If you have children I suggest you visit the Snow World at Gate 8. If you and the kids like snow, the snow world is for you. Snow storming and a whole lot of fun events to keep your temperature at minus degrees. So whatever you do, don't miss the excitement that's taking place at Snow World, if you have young children or perhaps you're young at heart. I couldn't spare the time from catching fish.
Boat Fishing The Creek
On occasions, when fishing the beach, you will see bait fish erupting from the water some twenty thirty feet further out than your best cast. It's certainly exasperating seeing those fish feeding and not being able to do anything about the problem. Except hope the fish will move in closer. Not all is lost though, for about twenty five pounds sterling you can hire a boatman for six hours and have him anchor within casting distance of the feeding fish. These boats have an excellent casting platform at the stern and being high above the water you can often see the fish following the bait. It certainly makes for some exciting fishing.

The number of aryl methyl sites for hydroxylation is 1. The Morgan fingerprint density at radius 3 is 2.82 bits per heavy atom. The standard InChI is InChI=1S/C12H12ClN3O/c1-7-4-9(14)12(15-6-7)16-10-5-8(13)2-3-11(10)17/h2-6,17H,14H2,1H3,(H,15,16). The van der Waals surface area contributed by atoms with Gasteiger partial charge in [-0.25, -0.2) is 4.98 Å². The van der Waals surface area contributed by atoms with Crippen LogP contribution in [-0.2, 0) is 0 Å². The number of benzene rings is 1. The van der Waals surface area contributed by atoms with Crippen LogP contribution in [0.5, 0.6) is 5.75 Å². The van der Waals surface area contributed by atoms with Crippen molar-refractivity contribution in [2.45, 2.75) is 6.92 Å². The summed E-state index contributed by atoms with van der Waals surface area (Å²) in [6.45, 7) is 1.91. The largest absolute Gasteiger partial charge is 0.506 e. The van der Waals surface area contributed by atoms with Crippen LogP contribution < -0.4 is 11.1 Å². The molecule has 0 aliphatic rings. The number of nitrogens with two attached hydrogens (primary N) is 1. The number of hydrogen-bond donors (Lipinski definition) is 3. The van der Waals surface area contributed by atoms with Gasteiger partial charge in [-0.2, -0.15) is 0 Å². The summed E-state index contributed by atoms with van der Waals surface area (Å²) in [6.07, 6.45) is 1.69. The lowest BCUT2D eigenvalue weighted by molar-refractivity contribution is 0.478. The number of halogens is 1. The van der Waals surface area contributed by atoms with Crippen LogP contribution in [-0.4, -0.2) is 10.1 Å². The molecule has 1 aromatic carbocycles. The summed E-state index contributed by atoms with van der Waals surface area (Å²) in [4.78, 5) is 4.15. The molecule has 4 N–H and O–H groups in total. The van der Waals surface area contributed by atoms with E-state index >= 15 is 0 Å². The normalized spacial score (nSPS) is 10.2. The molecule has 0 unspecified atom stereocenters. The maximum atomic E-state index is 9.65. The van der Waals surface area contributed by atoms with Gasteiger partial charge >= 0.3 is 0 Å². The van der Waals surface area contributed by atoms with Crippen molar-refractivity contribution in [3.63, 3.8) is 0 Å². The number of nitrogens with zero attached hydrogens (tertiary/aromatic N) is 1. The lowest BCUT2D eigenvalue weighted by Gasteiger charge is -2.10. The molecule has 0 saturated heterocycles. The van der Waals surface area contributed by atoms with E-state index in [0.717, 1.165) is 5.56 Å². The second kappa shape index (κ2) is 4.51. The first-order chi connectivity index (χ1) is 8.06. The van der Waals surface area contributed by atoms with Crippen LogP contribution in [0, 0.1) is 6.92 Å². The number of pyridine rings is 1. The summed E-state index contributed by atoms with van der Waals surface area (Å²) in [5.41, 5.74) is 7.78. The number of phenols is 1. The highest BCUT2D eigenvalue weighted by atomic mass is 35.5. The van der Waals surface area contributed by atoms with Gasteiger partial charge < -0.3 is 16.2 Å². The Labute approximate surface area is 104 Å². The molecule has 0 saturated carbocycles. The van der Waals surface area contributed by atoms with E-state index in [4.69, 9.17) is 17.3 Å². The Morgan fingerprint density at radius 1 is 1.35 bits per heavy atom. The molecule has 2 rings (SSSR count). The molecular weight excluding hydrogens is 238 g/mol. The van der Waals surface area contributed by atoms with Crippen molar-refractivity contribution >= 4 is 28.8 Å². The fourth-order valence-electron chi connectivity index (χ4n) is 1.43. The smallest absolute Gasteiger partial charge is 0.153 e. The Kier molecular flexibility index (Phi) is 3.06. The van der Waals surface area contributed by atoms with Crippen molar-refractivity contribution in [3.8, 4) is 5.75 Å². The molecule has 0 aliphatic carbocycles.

If you hire a boatmen, treat him with respect. Try to explain the type of fishing you are doing. Remember most people have never seen fly fishers in the Middle East. I always take an ice chest with lots of cool drinks including water and soft drinks, some fresh fruit, sandwiches and crisps - making sure the boatman is well fed and watered. Apart from a tip I always make sure I give my boatman some hooks, spinners, line etc. and perhaps a tee-shirt which they treasure as a special gift. I have noticed that gifts are often shared out among their friends, especially soft drinks, food, line and hooks. They enjoy having their picture taken. I always shoot a few pictures of these migrant workers, then when I get back home I send the pictures to their families back in their country of origin. Remember these guys only get to see their families once a year. Most important of all, don't forget the sunscreen, When you're out in a boat you need to use more of the stuff than you would on the beach.